Bas Aarts is Professor of English Linguistics at UCL and the author of Oxford Modern English Grammar. He is a founder of the Englicious website which contains free English language teaching resources and writes the blog Grammarianism for teachers of English.

Modal verbs: how their use has declined in recent times

mustAs is well-known, English has a number of core modal verbs, including can/could, will/would, shall/should, may/might, and must. These make it possible for us to express meanings such as ‘possibility’, ‘necessity’, ‘obligation’, ‘permission’, and the like. In an earlier blog post I discussed the declining use of the modal verb must over recent decades. A very likely reason for this is that speakers have become less willing to appear to be telling others what to do, even in situations when they are entitled to do so.

What about the other modal verbs in English? The table below shows how their use has declined across the board in written and spoken British English between the 1960s and the 1990s:*

Changes in modal usage, calculated as a percentage change per million words of text. Bold figures are statistically significant.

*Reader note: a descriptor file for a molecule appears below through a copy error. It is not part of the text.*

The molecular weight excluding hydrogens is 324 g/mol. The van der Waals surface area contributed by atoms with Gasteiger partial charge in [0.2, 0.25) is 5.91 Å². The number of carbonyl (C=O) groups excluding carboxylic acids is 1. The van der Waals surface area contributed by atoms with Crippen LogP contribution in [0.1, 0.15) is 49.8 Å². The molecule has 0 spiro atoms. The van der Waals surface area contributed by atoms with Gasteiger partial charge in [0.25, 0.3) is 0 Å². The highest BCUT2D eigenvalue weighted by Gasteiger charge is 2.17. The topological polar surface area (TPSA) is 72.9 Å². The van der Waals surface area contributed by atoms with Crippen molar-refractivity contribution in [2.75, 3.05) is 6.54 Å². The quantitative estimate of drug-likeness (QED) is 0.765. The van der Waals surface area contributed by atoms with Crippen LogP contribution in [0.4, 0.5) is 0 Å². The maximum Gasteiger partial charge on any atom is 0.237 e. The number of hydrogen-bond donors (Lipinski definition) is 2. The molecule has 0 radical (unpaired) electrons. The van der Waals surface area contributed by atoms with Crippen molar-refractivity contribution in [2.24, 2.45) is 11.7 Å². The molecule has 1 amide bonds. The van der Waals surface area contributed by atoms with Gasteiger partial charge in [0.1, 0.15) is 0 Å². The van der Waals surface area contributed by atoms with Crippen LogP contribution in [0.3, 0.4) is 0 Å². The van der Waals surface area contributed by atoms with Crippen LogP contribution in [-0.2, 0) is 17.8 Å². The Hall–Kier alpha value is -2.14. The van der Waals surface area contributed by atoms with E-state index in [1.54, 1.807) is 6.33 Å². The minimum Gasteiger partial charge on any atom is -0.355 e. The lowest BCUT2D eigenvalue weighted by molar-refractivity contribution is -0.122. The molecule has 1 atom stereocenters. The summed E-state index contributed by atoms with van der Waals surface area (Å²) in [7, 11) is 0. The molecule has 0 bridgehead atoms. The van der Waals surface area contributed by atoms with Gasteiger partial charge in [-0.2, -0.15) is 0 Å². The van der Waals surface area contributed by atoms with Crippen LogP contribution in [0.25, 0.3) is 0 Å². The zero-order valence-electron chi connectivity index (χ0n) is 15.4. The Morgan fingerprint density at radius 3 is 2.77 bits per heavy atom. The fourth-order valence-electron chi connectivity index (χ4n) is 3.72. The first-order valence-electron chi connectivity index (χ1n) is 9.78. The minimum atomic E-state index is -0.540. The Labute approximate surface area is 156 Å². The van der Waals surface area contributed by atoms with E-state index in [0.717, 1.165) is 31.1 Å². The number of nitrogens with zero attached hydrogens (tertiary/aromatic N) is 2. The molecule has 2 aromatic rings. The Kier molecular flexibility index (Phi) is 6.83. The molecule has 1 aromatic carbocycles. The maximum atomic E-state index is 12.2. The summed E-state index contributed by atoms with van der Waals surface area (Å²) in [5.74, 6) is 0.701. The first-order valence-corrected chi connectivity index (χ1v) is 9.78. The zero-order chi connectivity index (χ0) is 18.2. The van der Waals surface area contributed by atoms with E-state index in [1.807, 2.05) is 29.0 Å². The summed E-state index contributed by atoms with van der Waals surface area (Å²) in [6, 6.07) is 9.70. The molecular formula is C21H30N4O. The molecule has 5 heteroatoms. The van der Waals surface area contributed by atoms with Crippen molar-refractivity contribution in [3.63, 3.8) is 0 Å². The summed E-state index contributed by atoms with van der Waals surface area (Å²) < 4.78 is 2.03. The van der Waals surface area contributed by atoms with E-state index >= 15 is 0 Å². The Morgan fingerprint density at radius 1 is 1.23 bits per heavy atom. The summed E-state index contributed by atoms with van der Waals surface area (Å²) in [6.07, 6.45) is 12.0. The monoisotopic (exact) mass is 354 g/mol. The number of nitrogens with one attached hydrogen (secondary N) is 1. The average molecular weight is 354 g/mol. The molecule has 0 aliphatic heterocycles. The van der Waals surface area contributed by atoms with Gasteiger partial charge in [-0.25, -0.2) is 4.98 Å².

Notice first of all that the rate of change is different for the various modals in written and spoken English. For example, the use of can has increased more in spoken than in written English. This may be due to speakers using this verb more often to ask for permission than may, which has declined in use.

Let’s now take a closer look at shall, which is much more common in British English than in American English. Like must, it has also dropped dramatically in use. When used with first person subjects shall alternates with will:

I shall look into this.

I will look into this.

Is there a difference between these two ways of talking about a future event? From a stylistic point of view there is: the first of these alternatives sounds more formal, and is more likely to be used by older speakers. However, there is really no difference in meaning: both sentences are used to speak about a situation in the future.

Not everyone would agree with what I just wrote. Some writers would say that with first person subjects (I/we) will should be used to convey the idea of ‘wanting’, whereas shall should be used to talk about a neutral future. With other persons (he, you, they, etc.) shall should be used for promises/guarantees (Cinderella shall go to the ball), in ‘regulatory language’ (Students shall not enter the premises after midnight), or to express something that the speaker wants (You came for the action, and action you shall have). The journalist Simon Heffer explains the difference with a well-known anecdote in his book Strictly English (2012):